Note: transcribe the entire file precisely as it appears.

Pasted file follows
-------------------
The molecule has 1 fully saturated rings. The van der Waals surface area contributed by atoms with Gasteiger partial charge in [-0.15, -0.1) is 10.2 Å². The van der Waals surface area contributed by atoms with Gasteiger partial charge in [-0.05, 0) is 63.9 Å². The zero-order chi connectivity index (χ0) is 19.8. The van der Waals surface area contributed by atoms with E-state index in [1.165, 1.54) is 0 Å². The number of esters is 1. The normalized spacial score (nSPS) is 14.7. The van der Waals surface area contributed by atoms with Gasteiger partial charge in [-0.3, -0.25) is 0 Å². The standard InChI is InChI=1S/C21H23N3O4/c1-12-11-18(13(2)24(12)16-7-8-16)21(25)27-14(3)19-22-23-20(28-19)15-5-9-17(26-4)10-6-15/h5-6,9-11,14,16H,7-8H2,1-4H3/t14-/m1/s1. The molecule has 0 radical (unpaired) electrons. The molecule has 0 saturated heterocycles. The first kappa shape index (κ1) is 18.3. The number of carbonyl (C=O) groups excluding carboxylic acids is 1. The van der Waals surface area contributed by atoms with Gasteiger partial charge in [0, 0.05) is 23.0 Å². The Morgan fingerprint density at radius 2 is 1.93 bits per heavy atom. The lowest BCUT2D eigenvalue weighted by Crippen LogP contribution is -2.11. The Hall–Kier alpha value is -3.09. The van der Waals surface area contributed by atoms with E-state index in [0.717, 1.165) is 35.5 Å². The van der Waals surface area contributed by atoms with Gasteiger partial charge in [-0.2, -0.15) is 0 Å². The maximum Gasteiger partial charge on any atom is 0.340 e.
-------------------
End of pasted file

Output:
The molecule has 1 fully saturated rings. The van der Waals surface area contributed by atoms with Gasteiger partial charge in [-0.15, -0.1) is 10.2 Å². The van der Waals surface area contributed by atoms with Gasteiger partial charge in [-0.05, 0) is 63.9 Å². The zero-order chi connectivity index (χ0) is 19.8. The van der Waals surface area contributed by atoms with E-state index in [1.165, 1.54) is 0 Å². The number of esters is 1. The normalized spacial score (nSPS) is 14.7. The van der Waals surface area contributed by atoms with Gasteiger partial charge in [-0.3, -0.25) is 0 Å². The standard InChI is InChI=1S/C21H23N3O4/c1-12-11-18(13(2)24(12)16-7-8-16)21(25)27-14(3)19-22-23-20(28-19)15-5-9-17(26-4)10-6-15/h5-6,9-11,14,16H,7-8H2,1-4H3/t14-/m1/s1. The molecule has 0 radical (unpaired) electrons. The molecule has 0 saturated heterocycles. The first kappa shape index (κ1) is 18.3. The number of carbonyl (C=O) groups excluding carboxylic acids is 1. The van der Waals surface area contributed by atoms with Gasteiger partial charge in [0, 0.05) is 23.0 Å². The Morgan fingerprint density at radius 2 is 1.93 bits per heavy atom. The lowest BCUT2D eigenvalue weighted by Crippen LogP contribution is -2.11. The Hall–Kier alpha value is -3.09. The van der Waals surface area contributed by atoms with E-state index in [0.717, 1.165) is 35.5 Å². The van der Waals surface area contributed by atoms with Gasteiger partial charge in [-0.2, -0.15) is 0 Å². The maximum Gasteiger partial charge on any atom is 0.340 e.